Sligo Kinesiology for help with food intolerance and digestive problemsI came across a Facebook post some time ago called “The Dogs Diary” listing a dog’s day in one hour slots from 8am to 11 pm including things like Breakfast, Going in the Car, Going for a walk, Playing ball, Sleeping etc.  All pretty normal doggie stuff and each sentence was followed by the line ……”My Favourite Thing”

This diary reminds me very much of a Black Labrador I had some years ago called Tank.   His heavy tail used to wag and thump almost non-stop from early morning to late at night except of course when he was sleeping. It is said that a dog comes into a person’s life and waits a while to teach us something….

Tank loved just about everything

Jumping into my van to go for a spin

Jumping out of it again when we arrived at our walking place

Swimming in and coming back out of the water and having a good shake

Long walks followed by a good sleep afterwards

I used to bring him to visit a school for children with special needs, he loved going in and he also loved coming back out having brought joy to many.  We would go for a nice walk on the beach afterwards.

Like most dogs Tank just lived in the moment and loved it.  He would bounce out of bed in the morning never thinking …oh No do I really have to get up today!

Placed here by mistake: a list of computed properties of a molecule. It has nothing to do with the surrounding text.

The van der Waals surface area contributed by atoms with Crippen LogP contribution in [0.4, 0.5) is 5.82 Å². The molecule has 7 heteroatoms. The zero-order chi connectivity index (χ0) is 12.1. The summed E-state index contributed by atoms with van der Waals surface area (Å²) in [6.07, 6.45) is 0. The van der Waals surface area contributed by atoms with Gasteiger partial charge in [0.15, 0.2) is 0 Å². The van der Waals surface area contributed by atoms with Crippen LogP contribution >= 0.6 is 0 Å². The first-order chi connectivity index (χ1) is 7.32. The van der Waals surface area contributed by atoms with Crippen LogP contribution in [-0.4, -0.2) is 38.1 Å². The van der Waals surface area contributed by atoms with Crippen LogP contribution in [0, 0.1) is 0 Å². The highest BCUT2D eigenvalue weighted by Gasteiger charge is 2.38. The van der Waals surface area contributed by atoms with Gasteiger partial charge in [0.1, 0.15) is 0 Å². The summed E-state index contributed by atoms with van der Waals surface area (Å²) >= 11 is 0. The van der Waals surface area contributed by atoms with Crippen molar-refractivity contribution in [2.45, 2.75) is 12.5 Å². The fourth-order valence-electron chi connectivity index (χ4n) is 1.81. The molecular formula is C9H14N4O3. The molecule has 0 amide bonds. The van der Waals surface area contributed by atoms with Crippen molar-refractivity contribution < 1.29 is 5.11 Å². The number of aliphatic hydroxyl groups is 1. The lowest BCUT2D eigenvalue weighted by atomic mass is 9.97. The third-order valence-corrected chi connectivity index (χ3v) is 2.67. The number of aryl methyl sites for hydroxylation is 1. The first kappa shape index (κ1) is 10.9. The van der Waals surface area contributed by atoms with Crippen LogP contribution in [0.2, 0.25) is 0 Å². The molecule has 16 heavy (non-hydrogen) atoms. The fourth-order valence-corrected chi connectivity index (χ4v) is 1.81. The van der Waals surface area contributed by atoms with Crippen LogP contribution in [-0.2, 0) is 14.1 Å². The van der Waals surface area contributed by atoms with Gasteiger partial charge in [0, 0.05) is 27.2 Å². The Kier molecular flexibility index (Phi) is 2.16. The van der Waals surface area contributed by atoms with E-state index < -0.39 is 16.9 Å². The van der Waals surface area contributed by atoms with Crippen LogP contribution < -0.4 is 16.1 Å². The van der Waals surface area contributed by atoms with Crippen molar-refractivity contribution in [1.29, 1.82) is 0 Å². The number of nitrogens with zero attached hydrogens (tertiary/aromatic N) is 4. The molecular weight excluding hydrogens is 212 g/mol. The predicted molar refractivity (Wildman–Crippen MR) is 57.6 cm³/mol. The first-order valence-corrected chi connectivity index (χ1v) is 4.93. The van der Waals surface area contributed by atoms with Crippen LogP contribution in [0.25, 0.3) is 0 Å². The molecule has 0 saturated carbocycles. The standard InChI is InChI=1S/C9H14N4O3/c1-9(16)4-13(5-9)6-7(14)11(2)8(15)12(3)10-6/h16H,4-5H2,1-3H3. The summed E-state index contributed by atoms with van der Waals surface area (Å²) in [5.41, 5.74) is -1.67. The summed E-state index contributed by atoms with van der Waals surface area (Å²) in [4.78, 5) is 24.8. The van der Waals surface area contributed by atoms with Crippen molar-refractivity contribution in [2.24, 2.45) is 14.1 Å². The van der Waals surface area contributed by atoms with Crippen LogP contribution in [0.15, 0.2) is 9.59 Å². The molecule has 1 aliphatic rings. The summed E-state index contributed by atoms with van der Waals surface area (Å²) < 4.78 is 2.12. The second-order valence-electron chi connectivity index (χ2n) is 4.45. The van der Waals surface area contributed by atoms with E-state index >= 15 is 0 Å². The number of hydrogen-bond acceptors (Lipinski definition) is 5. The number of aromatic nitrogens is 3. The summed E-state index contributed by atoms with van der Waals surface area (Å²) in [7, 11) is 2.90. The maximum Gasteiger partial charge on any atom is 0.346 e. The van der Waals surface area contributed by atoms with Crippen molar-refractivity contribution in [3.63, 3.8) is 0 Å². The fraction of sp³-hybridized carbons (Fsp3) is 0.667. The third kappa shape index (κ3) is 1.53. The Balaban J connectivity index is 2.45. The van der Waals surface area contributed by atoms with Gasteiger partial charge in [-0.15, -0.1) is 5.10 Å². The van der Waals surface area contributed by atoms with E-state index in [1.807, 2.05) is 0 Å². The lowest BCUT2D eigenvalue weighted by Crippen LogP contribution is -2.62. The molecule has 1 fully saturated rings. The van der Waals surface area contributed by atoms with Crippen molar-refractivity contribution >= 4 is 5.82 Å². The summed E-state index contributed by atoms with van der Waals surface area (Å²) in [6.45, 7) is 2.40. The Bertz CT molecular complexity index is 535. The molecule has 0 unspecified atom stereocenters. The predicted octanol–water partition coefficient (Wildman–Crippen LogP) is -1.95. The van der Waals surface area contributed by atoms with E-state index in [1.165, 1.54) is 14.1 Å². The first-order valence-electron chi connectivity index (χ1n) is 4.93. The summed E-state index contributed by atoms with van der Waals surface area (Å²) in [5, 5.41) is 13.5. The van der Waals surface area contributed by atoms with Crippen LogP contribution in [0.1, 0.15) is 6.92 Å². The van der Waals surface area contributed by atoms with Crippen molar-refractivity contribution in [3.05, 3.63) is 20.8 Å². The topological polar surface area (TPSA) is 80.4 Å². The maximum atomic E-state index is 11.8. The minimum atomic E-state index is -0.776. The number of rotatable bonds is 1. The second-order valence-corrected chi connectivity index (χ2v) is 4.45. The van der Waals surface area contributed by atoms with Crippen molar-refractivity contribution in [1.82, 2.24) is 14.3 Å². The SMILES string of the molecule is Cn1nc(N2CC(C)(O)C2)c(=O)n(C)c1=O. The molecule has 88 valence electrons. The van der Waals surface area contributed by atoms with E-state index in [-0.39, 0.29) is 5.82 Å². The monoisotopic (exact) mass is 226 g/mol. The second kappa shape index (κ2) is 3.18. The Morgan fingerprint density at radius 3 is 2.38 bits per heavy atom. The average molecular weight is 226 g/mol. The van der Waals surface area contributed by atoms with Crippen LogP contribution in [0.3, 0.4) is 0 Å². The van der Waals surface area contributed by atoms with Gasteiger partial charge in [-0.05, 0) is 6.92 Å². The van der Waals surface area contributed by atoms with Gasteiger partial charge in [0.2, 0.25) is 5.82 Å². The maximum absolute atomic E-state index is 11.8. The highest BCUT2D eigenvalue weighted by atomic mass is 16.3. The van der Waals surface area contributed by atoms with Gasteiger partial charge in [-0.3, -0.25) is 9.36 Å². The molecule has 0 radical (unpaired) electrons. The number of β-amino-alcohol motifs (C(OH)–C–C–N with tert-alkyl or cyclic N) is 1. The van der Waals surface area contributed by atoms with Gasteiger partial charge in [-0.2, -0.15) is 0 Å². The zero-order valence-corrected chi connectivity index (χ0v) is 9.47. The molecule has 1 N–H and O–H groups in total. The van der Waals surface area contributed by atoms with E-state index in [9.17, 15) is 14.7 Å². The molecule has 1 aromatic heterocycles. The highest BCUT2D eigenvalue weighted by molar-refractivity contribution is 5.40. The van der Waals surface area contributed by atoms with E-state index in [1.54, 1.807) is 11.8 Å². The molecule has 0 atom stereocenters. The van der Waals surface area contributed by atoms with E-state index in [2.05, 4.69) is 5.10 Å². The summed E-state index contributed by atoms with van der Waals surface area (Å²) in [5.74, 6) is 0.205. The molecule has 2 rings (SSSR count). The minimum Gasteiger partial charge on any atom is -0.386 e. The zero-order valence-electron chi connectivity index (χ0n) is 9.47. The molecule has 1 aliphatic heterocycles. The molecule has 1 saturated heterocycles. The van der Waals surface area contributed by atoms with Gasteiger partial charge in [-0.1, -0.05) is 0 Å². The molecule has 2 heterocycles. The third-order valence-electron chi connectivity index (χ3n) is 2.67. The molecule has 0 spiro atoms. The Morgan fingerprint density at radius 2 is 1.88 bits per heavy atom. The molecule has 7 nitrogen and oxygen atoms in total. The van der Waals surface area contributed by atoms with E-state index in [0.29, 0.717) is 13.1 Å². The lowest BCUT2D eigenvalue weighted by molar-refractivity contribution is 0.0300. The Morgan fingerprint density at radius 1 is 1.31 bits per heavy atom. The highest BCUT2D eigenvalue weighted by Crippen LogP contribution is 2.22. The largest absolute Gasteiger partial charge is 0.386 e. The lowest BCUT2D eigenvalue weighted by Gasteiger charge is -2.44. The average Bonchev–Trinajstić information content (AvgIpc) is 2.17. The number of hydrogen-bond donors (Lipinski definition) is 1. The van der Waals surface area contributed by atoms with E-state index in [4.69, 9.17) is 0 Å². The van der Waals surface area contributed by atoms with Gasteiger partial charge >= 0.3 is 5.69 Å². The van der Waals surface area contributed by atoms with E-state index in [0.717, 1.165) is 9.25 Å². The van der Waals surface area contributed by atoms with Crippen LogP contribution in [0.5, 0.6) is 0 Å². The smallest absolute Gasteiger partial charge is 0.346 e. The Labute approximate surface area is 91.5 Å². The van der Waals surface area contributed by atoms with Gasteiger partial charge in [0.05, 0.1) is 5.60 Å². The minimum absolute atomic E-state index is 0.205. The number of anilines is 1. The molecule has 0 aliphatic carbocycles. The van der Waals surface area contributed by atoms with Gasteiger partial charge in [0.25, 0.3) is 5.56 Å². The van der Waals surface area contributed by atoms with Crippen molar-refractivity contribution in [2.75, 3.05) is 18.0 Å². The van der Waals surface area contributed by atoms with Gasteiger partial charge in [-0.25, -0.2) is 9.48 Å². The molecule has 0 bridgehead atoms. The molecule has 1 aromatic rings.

Most people on the other hand spend a lot of time living in the future

Thinking and worrying about what might happen and wondering if we should do something or not

Should I go to that event/function/meeting?

and what will people think if I go?  What will they think if I don’t go?

Many years ago I asked a relative for advice regarding a two year course that I wanted to do but was unsure about the commitment. His reply was “the next two years will go by anyway whether you do it or not”   but he helpfully added “new knowledge is never a burden to carry”

Sometimes we attach far too much importance to what might happen and talk ourselves out of new learning and experiences because we worry about taking the first step. Nowadays where possible I embrace opportunities and feel much better because of it. Living in and enjoying the present moment is just one of the many lessons I learned from my lovely dog Tank.